This week's new wide releases are pretty fallow for awards talk, with Paranormal Activity 4 and Alex Cross taking over, but Sundance hit The Sessions is coming out in limited release, and bringing with it even more talk about lead actors John Hawkes and Helen Hunt. There's also the surreal French film Holy Motors, which I adored and will hopefully have time to write about this week. It's got one of the year's best performances from Denis Levant, who plays 7 different characters over the course of the film. Don't expect to see it anywhere near the Academy Awards, but hopefully some other critics will be singing its praises by year's end.
Now, on to the charts, where my high hopes for Skyfall are duly reflected.
I've kept in Flight as Still In The Running, because you never know how a serious adult drama can surprise you, and bumped Skyfall up to the same category, since I recognize it's a tough sell for a Bond movie as Best Picture. Argo is as close as they come to Mortal Lock, but it still seems a little soon for those kinds of bold pronouncements, so I'm holding off.
Robert Zemeckis has been bumped down to Outside Chance, since I don't think Flight will be quite that big, and this is a tough, tough year. Sam Mendes remains an Outside Chance as well.
We've now got a full group of five Likely Contenders for Best Actor, with Washington getting the expected bump up and everyone else holding firm. While it feels like The Master is disappearing a month after its September release, it's far to early to count it out in the acting categories. And this week's release of The Sessions should keep John Hawkes firmly in the competition as well. Only when Hitchcock premieres at the AFI Fest in November-- and anyone finally gets a look at Les Miserables-- will we start seeing just how tough this competition will be.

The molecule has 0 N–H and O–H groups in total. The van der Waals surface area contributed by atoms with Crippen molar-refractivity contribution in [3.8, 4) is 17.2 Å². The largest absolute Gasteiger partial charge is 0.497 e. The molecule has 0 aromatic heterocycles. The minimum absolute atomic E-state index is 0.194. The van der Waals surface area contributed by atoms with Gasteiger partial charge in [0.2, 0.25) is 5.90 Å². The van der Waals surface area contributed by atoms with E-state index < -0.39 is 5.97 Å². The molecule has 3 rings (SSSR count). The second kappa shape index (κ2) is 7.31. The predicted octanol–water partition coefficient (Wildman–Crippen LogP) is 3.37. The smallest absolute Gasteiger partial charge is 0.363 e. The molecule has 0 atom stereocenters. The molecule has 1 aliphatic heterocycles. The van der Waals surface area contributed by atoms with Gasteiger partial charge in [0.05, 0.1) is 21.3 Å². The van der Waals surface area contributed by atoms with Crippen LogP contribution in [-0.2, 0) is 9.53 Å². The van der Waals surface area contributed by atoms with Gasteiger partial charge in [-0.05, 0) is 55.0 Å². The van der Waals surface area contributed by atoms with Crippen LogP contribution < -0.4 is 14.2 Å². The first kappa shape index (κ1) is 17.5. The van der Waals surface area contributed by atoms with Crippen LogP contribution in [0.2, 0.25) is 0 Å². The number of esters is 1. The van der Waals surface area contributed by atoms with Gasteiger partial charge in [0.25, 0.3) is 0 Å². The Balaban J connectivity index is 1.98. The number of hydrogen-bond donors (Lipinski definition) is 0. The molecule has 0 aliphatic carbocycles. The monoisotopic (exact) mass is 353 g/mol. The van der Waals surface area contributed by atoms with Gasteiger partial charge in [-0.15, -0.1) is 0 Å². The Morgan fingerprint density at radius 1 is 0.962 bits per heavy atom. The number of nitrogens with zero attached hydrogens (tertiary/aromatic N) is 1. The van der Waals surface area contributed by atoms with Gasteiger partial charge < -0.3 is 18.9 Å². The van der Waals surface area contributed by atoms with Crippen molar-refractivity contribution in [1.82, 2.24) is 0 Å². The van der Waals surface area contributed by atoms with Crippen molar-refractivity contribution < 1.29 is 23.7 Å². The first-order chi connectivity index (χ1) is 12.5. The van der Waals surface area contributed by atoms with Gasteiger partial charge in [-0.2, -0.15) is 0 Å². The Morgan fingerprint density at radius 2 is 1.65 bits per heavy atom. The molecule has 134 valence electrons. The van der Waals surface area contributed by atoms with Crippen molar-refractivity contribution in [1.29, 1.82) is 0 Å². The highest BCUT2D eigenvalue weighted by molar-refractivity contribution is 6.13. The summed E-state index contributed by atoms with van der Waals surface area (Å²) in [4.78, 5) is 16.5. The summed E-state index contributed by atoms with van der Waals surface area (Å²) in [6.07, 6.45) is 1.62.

It seems that Fox Searchlight is still committed to campaigning Helen Hunt as Best Supporting Actress for The Sessions, but I think it's time to call bullshit and bump her up to lead. She's got a huge part in the movie and she's earning great reviews for it; the fact that she's a previous Best Actress winner ought to ensure people can see that way. I'm including Hunt as Best Actress until any other kinds of awards-giving bodies declare her as Supporting, and even then I might not budge-- after all, Kate Winslet was being campaigned as Supporting for The Reader and she won the whole damn Best Actress statue that year.
I've removed John Goodman for Flight, for the aforementioned reason that his part is fairly small, as well as the actors from Seven Psychopaths in light of that movie's small opening (and most of its praise being for director/writer Martin McDonagh). And Javier Bardem has been added in Still In The Running for Skyfall--he's still the movie's best shot at a nomination beyond the technical ones, but it's still likely to be a tough road.
With Helen Hunt presumably bumped up to Best Actress, who really knows what might happen here, with not a whole lot of heavyweights that we've seen so far. As with most years, there's a ton of potential for a surprise here. Who might jump in and run away with it all?
Staff Writer at CinemaBlend
Your Daily Blend of Entertainment News
Thank you for signing up to CinemaBlend. You will receive a verification email shortly.
There was a problem. Please refresh the page and try again.